Wednesday, August 30, 2006

Blogging has been sparse

because my home 'puter is messed up since last week. Should have it back by this weekend, I hope.

While you breathlessly await my next post, check out these fine blogs:

Our (that's the royal "our") old friend Anntichrist S. Coulter has her own place: Mark of the Beast. She's also still blogging at Blondesense.

Go see Velociman's adorable new PUPPY here. I tried to praise the pup on V-man's blog comments, but the pinko filter blocked me.

Also, geo3rge has finally resumed blogging. 'Bout time!

UPDATE: I stand corrected! Annti is departing Blondesense and will be blogging exclusively at Mark of the Beast. Blondesense is terrif and so is Annti, so read them both, I say. Or else.


Thursday, August 24, 2006

Who wrote it?

Match the excerpts quote below with their respective authors:

I had the opportunity this afternoon to be part of a relatively small group who heard President Bush talk, extemporaneously, for around forty minutes. It was an absolutely riveting experience. It was the best I’ve ever seen him. Not only that; it may have been the best I’ve ever seen any politician. If I summarized what he said, it would all sound familiar: the difficult times we live in; the threat from Islamic fascism–the phrase drew an enthusiastic round of applause–the universal yearning for freedom; the need to confront evil now, with all the tools at our disposal, so that our children and grandchildren can live in a better and safer world. As he often does, the President structured his comments loosely around a tour of the Oval Office. But the digressions and interpolations were priceless.

WASHINGTON, DC—President Bush delighted an intimate gathering of White House dinner guests Monday, regaling the coterie of dignitaries, artists, and friends with a spirited, off-the-cuff discussion of the Roman poet Virgil's lesser-known works.

"Ah, W. was in top form tonight," Spanish foreign minister Josep Pique Camps said. "We were all held captive by his erudition and charm. First, a brief history of the opium trade, then a bit of Brahms on the piano, then a rousing discussion of Virgil. That boy is a wonder, isn't he?"

According to guests, the subject of Virgil arose serendipitously, when a servant opened a window in the Red Room, to which the group had retired for after-dinner drinks. Noticing the breeze, Bush raised his glass and delivered a toast to the changing of the seasons. He then apologized to "lovely Winter," explaining that he "meant no slight against her."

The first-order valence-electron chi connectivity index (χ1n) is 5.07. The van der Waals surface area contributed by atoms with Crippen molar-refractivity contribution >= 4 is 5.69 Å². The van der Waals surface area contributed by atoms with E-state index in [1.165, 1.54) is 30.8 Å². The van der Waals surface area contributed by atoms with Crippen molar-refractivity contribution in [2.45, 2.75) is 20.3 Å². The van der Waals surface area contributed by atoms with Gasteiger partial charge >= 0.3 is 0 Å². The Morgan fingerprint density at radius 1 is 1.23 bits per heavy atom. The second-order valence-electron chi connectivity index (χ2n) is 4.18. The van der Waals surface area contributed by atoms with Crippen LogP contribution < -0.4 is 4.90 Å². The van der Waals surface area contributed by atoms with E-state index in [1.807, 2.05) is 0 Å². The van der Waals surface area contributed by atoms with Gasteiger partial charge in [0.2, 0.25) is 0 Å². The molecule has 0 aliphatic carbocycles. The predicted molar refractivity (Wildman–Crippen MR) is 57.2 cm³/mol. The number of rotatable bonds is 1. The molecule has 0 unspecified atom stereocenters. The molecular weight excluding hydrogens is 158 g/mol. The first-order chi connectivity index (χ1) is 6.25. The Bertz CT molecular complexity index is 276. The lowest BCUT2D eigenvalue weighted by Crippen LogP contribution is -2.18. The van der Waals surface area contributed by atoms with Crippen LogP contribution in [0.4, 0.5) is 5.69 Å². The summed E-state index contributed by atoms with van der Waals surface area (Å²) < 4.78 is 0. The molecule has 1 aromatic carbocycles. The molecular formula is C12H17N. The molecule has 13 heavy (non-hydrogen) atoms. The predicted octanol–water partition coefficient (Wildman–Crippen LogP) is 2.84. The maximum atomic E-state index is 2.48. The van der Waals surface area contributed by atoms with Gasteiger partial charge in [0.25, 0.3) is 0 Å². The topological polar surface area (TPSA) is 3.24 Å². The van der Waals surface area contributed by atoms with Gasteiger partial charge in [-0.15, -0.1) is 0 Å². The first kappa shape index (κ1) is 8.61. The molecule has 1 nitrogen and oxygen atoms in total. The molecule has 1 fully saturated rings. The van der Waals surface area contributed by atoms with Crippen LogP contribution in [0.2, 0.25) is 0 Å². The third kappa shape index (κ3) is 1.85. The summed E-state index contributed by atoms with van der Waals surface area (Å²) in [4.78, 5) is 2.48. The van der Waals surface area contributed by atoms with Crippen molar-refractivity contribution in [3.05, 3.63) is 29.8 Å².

"The first blush of Spring always reminds me of Virgil's words," Bush said. "In early spring-tide, when the icy drip / Melts from the mountains hoar, and Zephyr's breath / Unbinds the crumbling clod, even then 'tis time / Press deep your plough behind the groaning ox / And teach the furrow-burnished share to shine."

"Book One of The Georgics, of course," Bush added.

Fund said that Bush is not dumb, just inarticulate, while O'Donnell suggested that Bush is out of his league. They both may be right, but I'd like to submit an alternative explanation for Bush's linguistic deficit.

Language barrier.

This theory occurred to me not long ago at an off-the-record luncheon with Bush and a hundred or so of his supporters. I was the guest of a guest, and welcomed the opportunity to observe the president in his natural habitat.

What I witnessed was revealing. Not only was the man fluent in the English language and intellectually agile, he was knowledgeable on a wide range of subjects raised during a 90-minute Q&A. Someone apparently had been slipping intellectual-curiosity tablets into Bush's cola.

Toward the end, one of the guests said, "Mr. President, I think if Americans could hear you speak the way you have today, you'd have a 95 percent approval rating.''


A) Kathleen Parker; B) Hindsocket; C) The Onion

First to guess correctly gets a free glass of Rogue Planet water.


Wednesday, August 23, 2006

Shorter Buttrocket

President Bush's boots are so shiny. And tasty, too!


Tuesday, August 22, 2006

STILL not ready for prime time

Michael Graham. (Via Hecate).

Something about Hillary Clinton seems to send Mr. Graham into a frothing rage: The last time I recall him making the news, he was expressing his desire to bludgeon Senator Clinton with a tire iron. Oh, well, as long he's expressing his violent fantasies under his real name, we needn't worry about his lack of civility . . .

Oh, so THAT was the plan

Via TPMCafe by way of Atrios, here's Joe Lieberman and right-wing radio host Glenn Beck talking about the REAL reason we invaded Iraq:

BECK: I've been saying this before we even went into Iraq, that we're trying to change the face of the Middle East. The weapons of mass destruction was a nice side benefit. We were trying to go and pop the head of the snake in Iran. That's what we were trying to do. And I don't think anybody had the courage or could actually come out and say that with world politics the way they are.

LIEBERMAN: Well, you're right. And I think if I fault the administration for anything before the war -- 'cause I think we did the right thing in going in to overthrow Saddam -- it's that they oversold the WMD part of the argument....